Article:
Leslie Robinson of Toledo, whose only son, Dionious, was shot to death in 2005, said too often, family members are too drained by the ordeal of court proceedings after a loved one is killed to think about signing up for parole notifications.
“I give it two thumbs up because unless people are told this is available to you, a lot of them walk away thinking, that’s it. It’s over. Then they walk past [the killer] one day on the streets and think, ‘It seems like I should’ve been notified,’ ” Mr. Robinson said.
The Adult Parole Authority now is identifying and notifying victims in the cases of inmates who are up for parole in the next six to 12 months, said Cynthia Mausser, chairman of the parole board.
It’s a daunting task. Ohio has approximately 4,800 inmates like Jeffrey Hodge who were incarcerated before 1996 when Ohio began giving definite sentences. An additional 3,200 were sentenced to life with the possibility of parole under current law, and some 25,000 others are incarcerated for violent first, second, and third-degree felonies whose victims also are covered by Roberta’s Law.
In addition to doing its own searches for victims, the parole authority is asking victims or their surviving family members to contact its Office of Victim Services by phone or email to provide it with contact information.
Ms. Mausser said board members want to hear the victim’s side and thoughts when deciding whether to release an offender, though she couldn’t say how much that affects the board’s decisions.
Public safety is the overriding concern for the board, although it also considers an offender’s current and past patterns of offense behavior as well as psychological and psychiatric evaluations of the offender.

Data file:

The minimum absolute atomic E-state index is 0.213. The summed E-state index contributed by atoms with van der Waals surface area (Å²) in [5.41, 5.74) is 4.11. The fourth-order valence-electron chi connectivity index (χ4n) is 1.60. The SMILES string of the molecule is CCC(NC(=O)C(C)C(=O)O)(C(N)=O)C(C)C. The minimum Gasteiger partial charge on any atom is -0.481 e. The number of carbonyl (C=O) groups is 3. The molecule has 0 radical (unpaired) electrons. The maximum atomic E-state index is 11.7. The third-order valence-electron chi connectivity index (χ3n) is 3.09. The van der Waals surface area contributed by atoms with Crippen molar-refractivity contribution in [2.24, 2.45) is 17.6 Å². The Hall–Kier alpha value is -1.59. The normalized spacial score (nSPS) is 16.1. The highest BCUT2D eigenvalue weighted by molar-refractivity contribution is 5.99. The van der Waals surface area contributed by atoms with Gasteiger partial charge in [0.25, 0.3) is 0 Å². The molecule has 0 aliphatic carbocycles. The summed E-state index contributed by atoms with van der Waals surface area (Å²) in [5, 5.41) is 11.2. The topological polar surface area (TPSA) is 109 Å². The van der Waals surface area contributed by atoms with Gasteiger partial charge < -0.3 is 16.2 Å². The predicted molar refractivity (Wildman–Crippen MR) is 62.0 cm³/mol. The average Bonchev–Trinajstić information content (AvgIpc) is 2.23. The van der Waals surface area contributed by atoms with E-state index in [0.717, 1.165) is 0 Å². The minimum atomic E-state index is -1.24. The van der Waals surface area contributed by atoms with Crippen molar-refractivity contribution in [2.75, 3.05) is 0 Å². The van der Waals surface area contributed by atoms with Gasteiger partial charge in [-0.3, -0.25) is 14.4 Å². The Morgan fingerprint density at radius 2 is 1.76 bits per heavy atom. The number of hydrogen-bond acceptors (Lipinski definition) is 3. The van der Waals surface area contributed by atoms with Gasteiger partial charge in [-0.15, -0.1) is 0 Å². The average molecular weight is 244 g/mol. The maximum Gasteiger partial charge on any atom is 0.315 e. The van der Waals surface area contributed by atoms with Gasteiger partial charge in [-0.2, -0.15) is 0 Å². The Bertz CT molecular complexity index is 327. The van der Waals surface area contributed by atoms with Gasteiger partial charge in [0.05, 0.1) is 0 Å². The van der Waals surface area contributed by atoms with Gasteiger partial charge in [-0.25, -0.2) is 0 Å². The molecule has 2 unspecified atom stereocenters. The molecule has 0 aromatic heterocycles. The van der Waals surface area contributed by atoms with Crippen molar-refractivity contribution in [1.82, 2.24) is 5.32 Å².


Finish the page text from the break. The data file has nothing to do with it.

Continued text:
“It’s hard to say how much weight we give to any particular factor, but ultimately the more information the board has from all interested parties, the better our decisions are,” Ms. Mausser said. “I think it makes a difference in that if we don’t have that piece of information, [then] we’re making a decision on information that’s absent. Yes, there are times when [a victim’s family statement] results in the person not being released, coupled with other factors.”
Under longstanding policy of the board, a victim’s representative can request a briefing before an inmate has his or her institutional parole hearing, which is not an open hearing. The victim’s representative, such as a family member, as well as judges, enforcement officers, and prosecutors who were involved in the case, can request a full hearing of the board that he or she would have the right to attend.
Ms. Mausser declined to speculate on whether Hodge, or any particular inmate, is likely to qualify for parole over the life of their sentence, but noted the board’s annual release rate is between 13 and 18 percent.
According to the Ohio Department of Rehabilitation and Correction, Hodge — who does not come up for parole until 2022 — has been busy in his 20 years behind bars.
Held at the Marion Correctional Institution where he is classified as an “electronics tech” in the chaplain’s area, Hodge declined an interview request from The Blade, as he has in the past. ODRC Spokesman Mike Davis said Hodge sets up microphones and other equipment and plays recorded music for religious services.
He plays the keyboard in the chapel band that performs at services and special events and participates in “prayer and share” activities. Mr. Davis said Hodge assists with the prison’s three-day, Christian retreat known as Kairos and with a six-month mentoring program for younger offenders.
Mr. Davis said Hodge recently completed a victim-awareness program designed to help offenders understand the impact crime has on victims.
None of that matters to Lucas County Prosecutor Julia Bates. She said she has no doubt Hodge is a model prisoner, but like Miss Herstrum’s family, she said she will oppose his parole “for as long as I have breath in my body and work here.”
“You can be as good as gold in prison because you’re not outside,” Mrs. Bates said. “This was a brutal, unnecessary, vicious, wicked deed, and life imprisonment to me is life imprisonment.”
The fact that Hodge, who was just 22 when he killed Miss Herstrum, was a police officer in a position of trust exacerbated the crime, she said.